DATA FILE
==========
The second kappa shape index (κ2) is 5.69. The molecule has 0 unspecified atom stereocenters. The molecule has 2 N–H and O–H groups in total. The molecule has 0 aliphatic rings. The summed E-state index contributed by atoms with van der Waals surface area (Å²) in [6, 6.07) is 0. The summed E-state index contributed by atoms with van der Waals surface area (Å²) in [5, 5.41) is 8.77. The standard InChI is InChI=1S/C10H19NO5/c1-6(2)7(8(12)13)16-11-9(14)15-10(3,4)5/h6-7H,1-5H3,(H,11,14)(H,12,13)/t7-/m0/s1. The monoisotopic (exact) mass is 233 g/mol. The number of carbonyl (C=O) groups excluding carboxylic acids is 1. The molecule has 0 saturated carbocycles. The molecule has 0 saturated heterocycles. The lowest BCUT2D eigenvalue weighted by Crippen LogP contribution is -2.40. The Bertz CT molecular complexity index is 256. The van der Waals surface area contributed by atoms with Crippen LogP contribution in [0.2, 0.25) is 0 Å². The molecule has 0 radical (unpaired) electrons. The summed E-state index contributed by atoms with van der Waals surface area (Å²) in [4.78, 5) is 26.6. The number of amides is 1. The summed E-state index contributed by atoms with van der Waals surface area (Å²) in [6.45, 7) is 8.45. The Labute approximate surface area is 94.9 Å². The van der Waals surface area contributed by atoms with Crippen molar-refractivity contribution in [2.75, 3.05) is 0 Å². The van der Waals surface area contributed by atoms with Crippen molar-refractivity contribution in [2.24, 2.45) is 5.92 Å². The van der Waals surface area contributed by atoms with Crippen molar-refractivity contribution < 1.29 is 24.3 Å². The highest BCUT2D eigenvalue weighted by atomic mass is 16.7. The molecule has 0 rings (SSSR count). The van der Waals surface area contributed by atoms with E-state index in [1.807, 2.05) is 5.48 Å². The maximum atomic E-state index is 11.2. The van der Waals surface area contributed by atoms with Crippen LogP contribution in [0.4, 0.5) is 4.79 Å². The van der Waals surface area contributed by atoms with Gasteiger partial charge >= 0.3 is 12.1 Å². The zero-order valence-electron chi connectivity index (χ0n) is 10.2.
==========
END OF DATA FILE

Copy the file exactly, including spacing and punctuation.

The second kappa shape index (κ2) is 5.69. The molecule has 0 unspecified atom stereocenters. The molecule has 2 N–H and O–H groups in total. The molecule has 0 aliphatic rings. The summed E-state index contributed by atoms with van der Waals surface area (Å²) in [6, 6.07) is 0. The summed E-state index contributed by atoms with van der Waals surface area (Å²) in [5, 5.41) is 8.77. The standard InChI is InChI=1S/C10H19NO5/c1-6(2)7(8(12)13)16-11-9(14)15-10(3,4)5/h6-7H,1-5H3,(H,11,14)(H,12,13)/t7-/m0/s1. The monoisotopic (exact) mass is 233 g/mol. The number of carbonyl (C=O) groups excluding carboxylic acids is 1. The molecule has 0 saturated carbocycles. The molecule has 0 saturated heterocycles. The lowest BCUT2D eigenvalue weighted by Crippen LogP contribution is -2.40. The Bertz CT molecular complexity index is 256. The van der Waals surface area contributed by atoms with Crippen LogP contribution in [0.2, 0.25) is 0 Å². The molecule has 0 radical (unpaired) electrons. The summed E-state index contributed by atoms with van der Waals surface area (Å²) in [4.78, 5) is 26.6. The number of amides is 1. The summed E-state index contributed by atoms with van der Waals surface area (Å²) in [6.45, 7) is 8.45. The Labute approximate surface area is 94.9 Å². The van der Waals surface area contributed by atoms with Crippen molar-refractivity contribution in [2.75, 3.05) is 0 Å². The van der Waals surface area contributed by atoms with Crippen molar-refractivity contribution in [2.24, 2.45) is 5.92 Å². The van der Waals surface area contributed by atoms with Crippen molar-refractivity contribution < 1.29 is 24.3 Å². The highest BCUT2D eigenvalue weighted by atomic mass is 16.7. The molecule has 0 rings (SSSR count). The van der Waals surface area contributed by atoms with E-state index in [1.807, 2.05) is 5.48 Å². The maximum atomic E-state index is 11.2. The van der Waals surface area contributed by atoms with Crippen LogP contribution in [0.4, 0.5) is 4.79 Å². The van der Waals surface area contributed by atoms with Gasteiger partial charge >= 0.3 is 12.1 Å². The zero-order valence-electron chi connectivity index (χ0n) is 10.2.